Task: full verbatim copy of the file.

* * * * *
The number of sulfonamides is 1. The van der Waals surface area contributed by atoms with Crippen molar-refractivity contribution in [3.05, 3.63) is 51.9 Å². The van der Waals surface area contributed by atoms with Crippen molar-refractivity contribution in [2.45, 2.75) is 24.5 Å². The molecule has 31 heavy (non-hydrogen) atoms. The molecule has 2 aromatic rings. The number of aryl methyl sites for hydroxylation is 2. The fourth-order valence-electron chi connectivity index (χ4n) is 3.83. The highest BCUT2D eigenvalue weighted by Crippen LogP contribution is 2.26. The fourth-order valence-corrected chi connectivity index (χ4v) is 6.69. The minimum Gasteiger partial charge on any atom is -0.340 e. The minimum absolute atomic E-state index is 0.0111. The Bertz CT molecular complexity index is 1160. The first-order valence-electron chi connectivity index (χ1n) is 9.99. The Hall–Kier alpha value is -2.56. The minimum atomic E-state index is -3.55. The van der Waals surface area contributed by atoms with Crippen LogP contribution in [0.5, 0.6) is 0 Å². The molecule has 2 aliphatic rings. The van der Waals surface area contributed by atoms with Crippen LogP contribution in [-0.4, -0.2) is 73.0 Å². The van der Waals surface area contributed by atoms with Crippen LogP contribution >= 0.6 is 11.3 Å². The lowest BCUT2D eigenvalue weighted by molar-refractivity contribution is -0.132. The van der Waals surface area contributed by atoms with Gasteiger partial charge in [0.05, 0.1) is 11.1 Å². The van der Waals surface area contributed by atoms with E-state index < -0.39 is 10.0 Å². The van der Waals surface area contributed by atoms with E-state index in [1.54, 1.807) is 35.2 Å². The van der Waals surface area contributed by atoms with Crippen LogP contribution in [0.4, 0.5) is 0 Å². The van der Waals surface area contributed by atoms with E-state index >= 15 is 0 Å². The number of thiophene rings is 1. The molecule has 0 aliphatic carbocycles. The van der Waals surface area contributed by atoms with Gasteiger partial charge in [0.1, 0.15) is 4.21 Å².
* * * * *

The number of sulfonamides is 1. The van der Waals surface area contributed by atoms with Crippen molar-refractivity contribution in [3.05, 3.63) is 51.9 Å². The van der Waals surface area contributed by atoms with Crippen molar-refractivity contribution in [2.45, 2.75) is 24.5 Å². The molecule has 31 heavy (non-hydrogen) atoms. The molecule has 2 aromatic rings. The number of aryl methyl sites for hydroxylation is 2. The fourth-order valence-electron chi connectivity index (χ4n) is 3.83. The highest BCUT2D eigenvalue weighted by Crippen LogP contribution is 2.26. The fourth-order valence-corrected chi connectivity index (χ4v) is 6.69. The minimum Gasteiger partial charge on any atom is -0.340 e. The minimum absolute atomic E-state index is 0.0111. The Bertz CT molecular complexity index is 1160. The first-order valence-electron chi connectivity index (χ1n) is 9.99. The Hall–Kier alpha value is -2.56. The minimum atomic E-state index is -3.55. The van der Waals surface area contributed by atoms with Crippen LogP contribution in [0.5, 0.6) is 0 Å². The molecule has 2 aliphatic rings. The van der Waals surface area contributed by atoms with Crippen LogP contribution in [-0.4, -0.2) is 73.0 Å². The van der Waals surface area contributed by atoms with Crippen LogP contribution >= 0.6 is 11.3 Å². The lowest BCUT2D eigenvalue weighted by molar-refractivity contribution is -0.132. The van der Waals surface area contributed by atoms with Gasteiger partial charge in [0.05, 0.1) is 11.1 Å². The van der Waals surface area contributed by atoms with E-state index < -0.39 is 10.0 Å². The van der Waals surface area contributed by atoms with E-state index in [1.54, 1.807) is 35.2 Å². The van der Waals surface area contributed by atoms with Crippen LogP contribution in [0.4, 0.5) is 0 Å². The van der Waals surface area contributed by atoms with E-state index >= 15 is 0 Å². The number of thiophene rings is 1. The molecule has 0 aliphatic carbocycles. The van der Waals surface area contributed by atoms with Gasteiger partial charge in [0.1, 0.15) is 4.21 Å².